Homeschooling High School: Sciences

by GfG on June 18, 2013 · 4 comments

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“What about high school?!!” One of the top questions asked when we started homeschooling and to this day.  Teaching high school is daunting, but it is completely do-able, even by those of us lacking in the higher math and sciences brain area.

Today’s post is first in a series on addressing concerns about homeschooling high school.  See the intro post here.

Alrighty, raise your hand if you are a rocket scientist?  nuclear physicist?  I don’t see any hands.

Raise your hand if you are in a science heavy field of business or profession?   I see a few hands.

Raise your hand if you simply did the basic sciences to graduate high school college ready and then graduate college?  Yup, there are the hands.

There are many different reasons for teaching higher sciences in high school, but most people want to simply have their child ready for college, so I’ll focus on that.

I do want to say that teaching our children the beauty of God’s creation and order in science is a goal of ours.   We also desire to challenge their minds and intellect.  Lastly, it is our desire that our children build their giftings and strengths.  This involves higher sciences, but only to a degree so far.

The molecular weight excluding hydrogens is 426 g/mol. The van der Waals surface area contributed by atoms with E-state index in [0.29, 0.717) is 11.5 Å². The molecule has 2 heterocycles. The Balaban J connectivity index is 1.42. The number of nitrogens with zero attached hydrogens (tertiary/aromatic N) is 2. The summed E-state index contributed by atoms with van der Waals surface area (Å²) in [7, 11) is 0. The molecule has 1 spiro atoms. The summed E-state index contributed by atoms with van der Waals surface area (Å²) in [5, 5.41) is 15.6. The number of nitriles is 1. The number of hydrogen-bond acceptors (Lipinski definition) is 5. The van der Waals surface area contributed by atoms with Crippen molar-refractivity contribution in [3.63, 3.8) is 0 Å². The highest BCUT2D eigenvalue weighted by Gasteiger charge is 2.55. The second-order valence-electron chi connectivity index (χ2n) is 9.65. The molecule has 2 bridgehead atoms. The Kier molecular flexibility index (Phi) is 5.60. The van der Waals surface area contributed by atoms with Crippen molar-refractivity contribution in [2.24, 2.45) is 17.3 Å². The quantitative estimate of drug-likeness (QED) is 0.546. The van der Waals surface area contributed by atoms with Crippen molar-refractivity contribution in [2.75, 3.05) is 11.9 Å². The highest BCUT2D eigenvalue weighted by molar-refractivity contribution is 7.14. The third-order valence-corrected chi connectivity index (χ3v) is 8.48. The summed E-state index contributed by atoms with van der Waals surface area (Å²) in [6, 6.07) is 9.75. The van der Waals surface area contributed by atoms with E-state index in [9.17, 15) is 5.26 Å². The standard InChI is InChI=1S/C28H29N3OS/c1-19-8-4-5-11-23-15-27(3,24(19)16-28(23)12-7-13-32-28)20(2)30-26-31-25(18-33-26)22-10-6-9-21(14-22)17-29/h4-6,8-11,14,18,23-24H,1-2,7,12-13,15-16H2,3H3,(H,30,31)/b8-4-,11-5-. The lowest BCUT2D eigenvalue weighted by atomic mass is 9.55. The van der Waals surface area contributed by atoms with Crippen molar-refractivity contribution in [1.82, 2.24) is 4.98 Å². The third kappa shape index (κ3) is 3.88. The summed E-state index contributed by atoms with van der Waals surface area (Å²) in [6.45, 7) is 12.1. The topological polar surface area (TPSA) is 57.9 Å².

HB is not science minded, so we did not do heavy sciences with her.  Noah remains to be seen.

Ok… so how to teach higher sciences to high school students if you are not gifted in the area of science OR you are not confident in it?  

Honestly, this is a terrific day and age in which to live for learning just about anything.  Technology, and specifically the internet, is your friend in this area.

Here are the basic routes and a few company suggestions* in each area:

Book Curriculum.  This is the old stand by method of learning: read it.  Basically, buy a textbook of the subject and have your student read.  Write out the discussion/study questions.  Discussion topics with them as needed.  We use Apologia for all of our sciences, including high school.  It meets our worldview and academic rigor.  There are also the traditional textbook companies such as ABekaBob Jones, and Holt.